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Discussion Starter · #1 ·
I remember a really helpful thread of these but can't find it now. [three similar threads have appeared but they are "model specific"...]

Judging by driving yesterday:

  • Don't drive too fast - you don't know if the next corner may be covered with ice.
  • If you see brakelights / red traffic lights a long way ahead, brake gently yourself in case.
  • Large vans (Sprinter size) are driving particularly aggressively - very fast, tailgating, undertaking. Seasonal workers unused to the vehicle/route under time pressure, perhaps?
  • Audis [and yellow cars - my observations] cutting across lanes and across unbroken white lines (slippery)
  • Small Fabia-type cars driving along at say 50 when the lorries are doing 60 - dangerous!

Presume you might be driving on marbles and you can't be wrong...

...and be careful out there! :lol:
 

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Worth thinking of places on the road where there are likely to be areas of reduced grip as it's obviously that much more imporant in this weather and some don't seem to realise it. Roundabouts and junctions are lethal - slow down in great advance rather than go drifting into a road after realising you cant stop after you've approached at normal speed, exits to petrol stations, shaded areas on the road from trees (microclimates and all) manhole covers, overbraiding, expansion joints on bridges (all very slippery), the bridge themselves, especially on motorways as they tend to freeze much more easily as there is no ground insulation as present on the motorway, concrete road surfaces, white lines etc.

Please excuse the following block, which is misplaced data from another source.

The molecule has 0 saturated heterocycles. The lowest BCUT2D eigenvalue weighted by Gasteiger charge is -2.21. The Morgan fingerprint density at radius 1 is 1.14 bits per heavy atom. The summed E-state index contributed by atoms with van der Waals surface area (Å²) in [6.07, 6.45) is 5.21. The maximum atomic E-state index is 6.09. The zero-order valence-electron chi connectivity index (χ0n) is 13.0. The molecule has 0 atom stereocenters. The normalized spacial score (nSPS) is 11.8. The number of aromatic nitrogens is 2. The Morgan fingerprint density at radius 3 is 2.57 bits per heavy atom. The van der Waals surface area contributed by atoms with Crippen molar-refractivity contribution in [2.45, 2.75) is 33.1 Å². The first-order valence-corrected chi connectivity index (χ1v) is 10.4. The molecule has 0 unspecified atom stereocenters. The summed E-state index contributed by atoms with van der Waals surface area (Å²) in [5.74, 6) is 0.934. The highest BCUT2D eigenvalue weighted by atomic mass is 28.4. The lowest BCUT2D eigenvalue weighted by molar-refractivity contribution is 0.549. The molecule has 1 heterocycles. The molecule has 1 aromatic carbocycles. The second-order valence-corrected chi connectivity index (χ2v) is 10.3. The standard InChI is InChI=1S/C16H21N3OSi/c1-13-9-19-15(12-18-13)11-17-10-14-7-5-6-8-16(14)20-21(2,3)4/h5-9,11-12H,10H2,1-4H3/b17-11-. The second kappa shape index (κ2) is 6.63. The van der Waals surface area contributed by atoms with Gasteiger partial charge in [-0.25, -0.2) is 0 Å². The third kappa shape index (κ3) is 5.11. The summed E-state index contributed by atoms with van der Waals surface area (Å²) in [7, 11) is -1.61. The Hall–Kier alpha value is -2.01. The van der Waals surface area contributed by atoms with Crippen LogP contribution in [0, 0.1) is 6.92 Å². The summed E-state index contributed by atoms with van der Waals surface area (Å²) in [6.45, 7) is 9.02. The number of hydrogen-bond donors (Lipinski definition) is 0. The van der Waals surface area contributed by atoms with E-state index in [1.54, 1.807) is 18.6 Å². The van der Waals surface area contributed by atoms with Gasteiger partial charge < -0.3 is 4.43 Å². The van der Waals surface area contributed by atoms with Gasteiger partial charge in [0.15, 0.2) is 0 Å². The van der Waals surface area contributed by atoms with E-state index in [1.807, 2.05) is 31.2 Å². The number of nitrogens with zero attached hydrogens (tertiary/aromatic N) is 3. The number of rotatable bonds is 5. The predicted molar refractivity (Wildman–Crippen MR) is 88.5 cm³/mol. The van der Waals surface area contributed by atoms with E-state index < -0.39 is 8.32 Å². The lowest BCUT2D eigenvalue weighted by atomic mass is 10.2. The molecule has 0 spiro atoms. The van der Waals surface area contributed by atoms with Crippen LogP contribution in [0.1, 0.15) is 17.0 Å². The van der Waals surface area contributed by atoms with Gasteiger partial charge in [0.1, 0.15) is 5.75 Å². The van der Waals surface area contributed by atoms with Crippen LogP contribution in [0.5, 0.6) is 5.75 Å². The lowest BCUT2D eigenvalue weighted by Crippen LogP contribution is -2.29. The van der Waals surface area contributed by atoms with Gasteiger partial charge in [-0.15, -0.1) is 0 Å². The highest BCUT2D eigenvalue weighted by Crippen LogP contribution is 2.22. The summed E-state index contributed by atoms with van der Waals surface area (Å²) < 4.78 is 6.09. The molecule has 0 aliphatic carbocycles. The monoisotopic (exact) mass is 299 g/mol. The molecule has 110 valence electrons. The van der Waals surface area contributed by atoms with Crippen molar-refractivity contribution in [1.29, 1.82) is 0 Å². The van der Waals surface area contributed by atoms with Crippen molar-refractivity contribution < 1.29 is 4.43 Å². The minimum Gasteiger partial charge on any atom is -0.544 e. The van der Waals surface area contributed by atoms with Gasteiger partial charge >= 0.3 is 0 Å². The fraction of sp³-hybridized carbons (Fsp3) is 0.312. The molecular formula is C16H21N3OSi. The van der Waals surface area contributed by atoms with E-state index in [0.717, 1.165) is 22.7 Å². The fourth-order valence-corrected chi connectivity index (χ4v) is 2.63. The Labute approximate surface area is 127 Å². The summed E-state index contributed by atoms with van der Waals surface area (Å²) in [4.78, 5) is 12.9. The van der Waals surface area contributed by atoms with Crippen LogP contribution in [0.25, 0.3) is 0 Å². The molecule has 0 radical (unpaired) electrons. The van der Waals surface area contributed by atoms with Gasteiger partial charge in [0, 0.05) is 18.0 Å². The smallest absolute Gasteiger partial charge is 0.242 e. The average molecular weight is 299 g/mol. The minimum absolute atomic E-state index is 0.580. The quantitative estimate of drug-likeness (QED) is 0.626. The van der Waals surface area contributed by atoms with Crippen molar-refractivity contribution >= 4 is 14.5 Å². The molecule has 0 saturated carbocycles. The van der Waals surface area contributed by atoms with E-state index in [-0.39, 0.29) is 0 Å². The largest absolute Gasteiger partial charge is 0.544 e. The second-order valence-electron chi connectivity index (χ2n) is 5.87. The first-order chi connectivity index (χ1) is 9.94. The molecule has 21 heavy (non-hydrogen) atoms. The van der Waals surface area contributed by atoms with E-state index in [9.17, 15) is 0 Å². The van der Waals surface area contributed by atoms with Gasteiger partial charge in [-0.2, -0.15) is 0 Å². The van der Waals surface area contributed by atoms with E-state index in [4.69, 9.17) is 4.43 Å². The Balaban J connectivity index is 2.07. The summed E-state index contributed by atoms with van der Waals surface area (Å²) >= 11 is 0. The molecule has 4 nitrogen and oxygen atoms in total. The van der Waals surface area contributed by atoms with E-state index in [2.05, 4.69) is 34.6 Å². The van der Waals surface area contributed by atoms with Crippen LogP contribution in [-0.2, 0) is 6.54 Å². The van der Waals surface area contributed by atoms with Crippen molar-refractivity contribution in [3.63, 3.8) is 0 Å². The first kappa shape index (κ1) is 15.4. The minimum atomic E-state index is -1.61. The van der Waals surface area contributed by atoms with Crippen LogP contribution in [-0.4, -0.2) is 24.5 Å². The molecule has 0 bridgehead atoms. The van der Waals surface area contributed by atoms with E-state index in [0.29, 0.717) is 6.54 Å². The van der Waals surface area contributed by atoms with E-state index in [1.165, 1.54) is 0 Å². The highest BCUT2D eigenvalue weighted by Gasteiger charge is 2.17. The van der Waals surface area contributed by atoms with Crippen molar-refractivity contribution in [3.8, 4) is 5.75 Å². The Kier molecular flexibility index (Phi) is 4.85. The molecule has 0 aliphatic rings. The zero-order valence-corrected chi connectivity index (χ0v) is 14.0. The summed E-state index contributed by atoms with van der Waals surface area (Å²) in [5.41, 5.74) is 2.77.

I remember a few years ago somone told me about a fella who was driving and RX7. he caught a tyre on christmas day/eve or thereabouts, on some overbraiding on an A road. the rear end stepped out, he corrected it, then hit another car head on. that stuff can be one of the most slippery surfaces when cold, greasy and icy.. the passenger was practically a vegetable afterwards, and the innocent driver of the other car with some very long term injuries.

also worth remembering that your car may well loose traction on white lines when overtaking, again particularly when icy or wet, so it's always better the apply power after you've switched lanes, which of course means planning ahead for overtaking.. A lot of the logic to motorcycle riding should be applied to car driving in the conditions - the effects effecting grip may not always be so bad as on a motorcycle, but they're there nonetheless..